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Epson's UltraChrome K3 inks include eight cartridges—two shades of cyan, two shades of magenta, yellow, and three shades of black.
Some of Canon's printers use 12 separate ink cartridges. Courtesy of dc.watch.impress. co.jp.
A One way to think of a gamut is as a set of colored pencils. A set with a few pencils (top) has a small gamut while a set with many pencils (bottom) has a large gamut. Courtesy of Prismacolor at www. prismacolor.com

Your choice of ink, like your choice of paper, determines how bright and colorful your prints are and how long they will last. Usually you make your choice about inks when you buy a printer because printer manufactures try to lock you into using only their inks. They have gone so far as to embed chips in their cartridges so they can't be copied legally. But this isn't always a bad thing. The most reputable paper companies do extensive R&D to ensure that their ink/paper combinations work well together. With cheaper, or off-brand inks, you are likely to get less quality and shorter life spans.

Some newer printers use up to 12 separate colors: the original CMYK plus lighter versions of cyan and magenta, different shades of black, and other colors. Some printers can also vary the size of each dot it prints, giving the printer even more flexibility. Dilute inks and smaller dots improves the smoothness of tones, especially in areas with low densities such as the highlights in a person's face. Without dilute inks or smaller dots the only way an inkjet printer can create these lighter tones is to leave out droplets. The result is a granularity or lack of smoothness to these areas in the image. Multiple blacks lets you make quality black and white prints. Colors other than cyan, magenta and yellow let the printer form colors with less ink.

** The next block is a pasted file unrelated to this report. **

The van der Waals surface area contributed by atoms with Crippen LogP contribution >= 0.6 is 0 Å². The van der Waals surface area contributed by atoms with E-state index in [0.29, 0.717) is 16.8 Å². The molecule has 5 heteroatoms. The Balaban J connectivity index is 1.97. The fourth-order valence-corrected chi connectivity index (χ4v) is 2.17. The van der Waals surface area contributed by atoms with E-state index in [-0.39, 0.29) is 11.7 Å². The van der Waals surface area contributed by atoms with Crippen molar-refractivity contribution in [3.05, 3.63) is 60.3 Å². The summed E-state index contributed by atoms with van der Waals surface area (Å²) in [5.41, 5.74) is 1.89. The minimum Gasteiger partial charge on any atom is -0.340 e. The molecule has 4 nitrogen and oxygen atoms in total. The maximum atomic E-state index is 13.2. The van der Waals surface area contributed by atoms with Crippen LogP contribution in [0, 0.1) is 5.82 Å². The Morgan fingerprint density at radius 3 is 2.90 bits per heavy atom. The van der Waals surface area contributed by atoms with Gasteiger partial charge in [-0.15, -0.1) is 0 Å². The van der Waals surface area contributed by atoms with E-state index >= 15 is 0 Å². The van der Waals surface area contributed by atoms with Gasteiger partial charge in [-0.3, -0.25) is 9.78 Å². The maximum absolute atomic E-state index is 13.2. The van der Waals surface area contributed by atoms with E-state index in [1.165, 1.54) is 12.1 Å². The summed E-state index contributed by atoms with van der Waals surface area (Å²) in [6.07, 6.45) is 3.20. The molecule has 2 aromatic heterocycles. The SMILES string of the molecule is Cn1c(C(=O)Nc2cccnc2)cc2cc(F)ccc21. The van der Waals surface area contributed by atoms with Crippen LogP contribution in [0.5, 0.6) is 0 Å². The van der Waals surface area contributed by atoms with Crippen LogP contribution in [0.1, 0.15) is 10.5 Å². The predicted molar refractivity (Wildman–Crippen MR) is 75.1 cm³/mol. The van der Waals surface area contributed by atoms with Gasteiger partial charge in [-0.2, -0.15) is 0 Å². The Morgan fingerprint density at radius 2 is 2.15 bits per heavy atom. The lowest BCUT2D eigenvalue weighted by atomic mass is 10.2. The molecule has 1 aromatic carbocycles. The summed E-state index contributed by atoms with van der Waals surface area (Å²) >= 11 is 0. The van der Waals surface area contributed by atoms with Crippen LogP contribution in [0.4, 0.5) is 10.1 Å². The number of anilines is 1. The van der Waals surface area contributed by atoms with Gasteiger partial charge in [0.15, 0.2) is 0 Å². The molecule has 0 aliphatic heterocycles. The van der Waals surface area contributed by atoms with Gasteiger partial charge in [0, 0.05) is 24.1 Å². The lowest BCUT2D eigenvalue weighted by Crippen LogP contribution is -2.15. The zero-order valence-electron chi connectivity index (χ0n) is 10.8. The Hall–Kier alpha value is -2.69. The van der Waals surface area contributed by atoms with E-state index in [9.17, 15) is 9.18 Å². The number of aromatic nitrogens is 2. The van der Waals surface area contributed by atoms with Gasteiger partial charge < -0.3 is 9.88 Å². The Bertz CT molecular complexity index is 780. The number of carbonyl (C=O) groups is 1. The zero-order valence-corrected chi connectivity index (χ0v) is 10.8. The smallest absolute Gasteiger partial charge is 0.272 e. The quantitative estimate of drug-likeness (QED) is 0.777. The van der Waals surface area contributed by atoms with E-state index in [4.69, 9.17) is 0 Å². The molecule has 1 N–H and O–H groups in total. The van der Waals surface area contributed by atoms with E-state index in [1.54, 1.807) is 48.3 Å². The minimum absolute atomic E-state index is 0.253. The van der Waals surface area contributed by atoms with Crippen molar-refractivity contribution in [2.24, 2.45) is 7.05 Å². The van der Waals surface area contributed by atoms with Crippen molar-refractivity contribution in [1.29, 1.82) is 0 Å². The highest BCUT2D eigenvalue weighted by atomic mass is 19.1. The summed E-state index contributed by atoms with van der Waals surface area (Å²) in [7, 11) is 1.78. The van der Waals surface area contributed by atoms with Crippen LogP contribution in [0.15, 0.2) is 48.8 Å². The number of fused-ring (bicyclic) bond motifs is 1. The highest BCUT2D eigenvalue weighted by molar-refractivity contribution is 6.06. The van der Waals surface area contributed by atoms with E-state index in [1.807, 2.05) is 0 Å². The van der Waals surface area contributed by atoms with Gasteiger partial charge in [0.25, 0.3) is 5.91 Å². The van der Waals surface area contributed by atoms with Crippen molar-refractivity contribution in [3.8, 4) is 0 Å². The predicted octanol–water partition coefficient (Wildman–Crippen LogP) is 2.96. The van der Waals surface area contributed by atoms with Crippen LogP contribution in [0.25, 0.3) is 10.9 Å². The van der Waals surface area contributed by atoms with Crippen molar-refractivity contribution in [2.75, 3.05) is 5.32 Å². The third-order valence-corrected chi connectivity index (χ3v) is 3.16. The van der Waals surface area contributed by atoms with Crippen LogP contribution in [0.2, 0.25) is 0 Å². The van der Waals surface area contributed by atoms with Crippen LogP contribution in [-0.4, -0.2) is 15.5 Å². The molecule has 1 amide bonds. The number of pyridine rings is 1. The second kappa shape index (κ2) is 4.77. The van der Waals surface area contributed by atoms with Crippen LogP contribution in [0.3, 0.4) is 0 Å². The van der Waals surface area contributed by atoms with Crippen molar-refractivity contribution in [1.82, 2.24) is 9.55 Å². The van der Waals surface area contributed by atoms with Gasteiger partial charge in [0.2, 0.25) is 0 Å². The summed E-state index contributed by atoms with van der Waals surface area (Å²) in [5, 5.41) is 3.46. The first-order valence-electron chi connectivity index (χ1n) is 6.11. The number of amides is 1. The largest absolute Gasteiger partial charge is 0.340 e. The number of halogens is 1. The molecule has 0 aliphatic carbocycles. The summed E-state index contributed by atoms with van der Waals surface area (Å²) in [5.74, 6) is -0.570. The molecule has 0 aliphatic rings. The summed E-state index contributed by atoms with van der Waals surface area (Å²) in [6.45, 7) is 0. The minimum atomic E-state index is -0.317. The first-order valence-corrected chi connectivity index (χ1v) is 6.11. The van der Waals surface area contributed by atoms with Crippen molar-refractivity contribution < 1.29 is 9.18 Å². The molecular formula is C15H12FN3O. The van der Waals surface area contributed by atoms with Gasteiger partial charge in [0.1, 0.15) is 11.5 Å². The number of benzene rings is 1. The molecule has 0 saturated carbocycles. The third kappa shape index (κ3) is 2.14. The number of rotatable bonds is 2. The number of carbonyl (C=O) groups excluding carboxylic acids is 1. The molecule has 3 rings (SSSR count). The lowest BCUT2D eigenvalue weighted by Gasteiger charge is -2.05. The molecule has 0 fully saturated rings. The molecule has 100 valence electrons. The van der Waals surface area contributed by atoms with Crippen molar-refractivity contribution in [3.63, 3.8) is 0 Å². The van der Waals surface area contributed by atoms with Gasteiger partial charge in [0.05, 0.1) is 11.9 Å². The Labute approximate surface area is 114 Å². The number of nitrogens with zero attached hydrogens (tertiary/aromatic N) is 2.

Some printers have all of their colors in one multi-segment cartridge and others in separate cartridges. The advantage of the separate cartridges is that you can replace one color without having to replace all of the others at the same time. No matter how they are packaged they come in two basic varieties: dyes and pigments.

  • Dye-based inks have colored dyes dissolved in a fluid carrier. When applied to the paper, the dyes are absorbed very evenly so they reflect light very evenly, providing a wide range of bright colors.
  • Pigmented inks are small colored particles, often encapsulated in a polymer or resin coating and suspended in a liquid carrier. The particles are not distributed on the paper's surface as evenly as dyes are, so the light scatters more, and the range of colors tends to be narrower than dye-based inks.

    The range of colors a printer can reproduce is called its gamut. Although dyebased inks generally have a wider gamut, they tend to be less stable. For one thing the ink layer on the paper isn't as thick as one created by pigmented inks. For another, dyes are more affected by exposure to sunlight, ultraviolet, and ozone. Pigmented inks are preferred where longevity is desired. However, gaps between the two inks are closing as improvements are made in both areas. Dyes are becoming more stable and pigments are becoming smaller and more uniformly distributed.

    When choosing and using inks, here are some things to consider:
  • If your prints have horizontal banding or other problems, use the printer's utility program to clean and align the printhead. Printhead nozzles are so small they can be blocked by paper dust, ink residue, or dried ink.
  • Most inkjet inks are water based so it's important that you keep water away from the printer or finished prints. Paper and ink companies are working to develop inks with more water-resistance.
  • When an ink cartridge runs out, leave it installed in the printer until you are ready to replace it. This helps prevent the ink in the print head nozzles from drying out.

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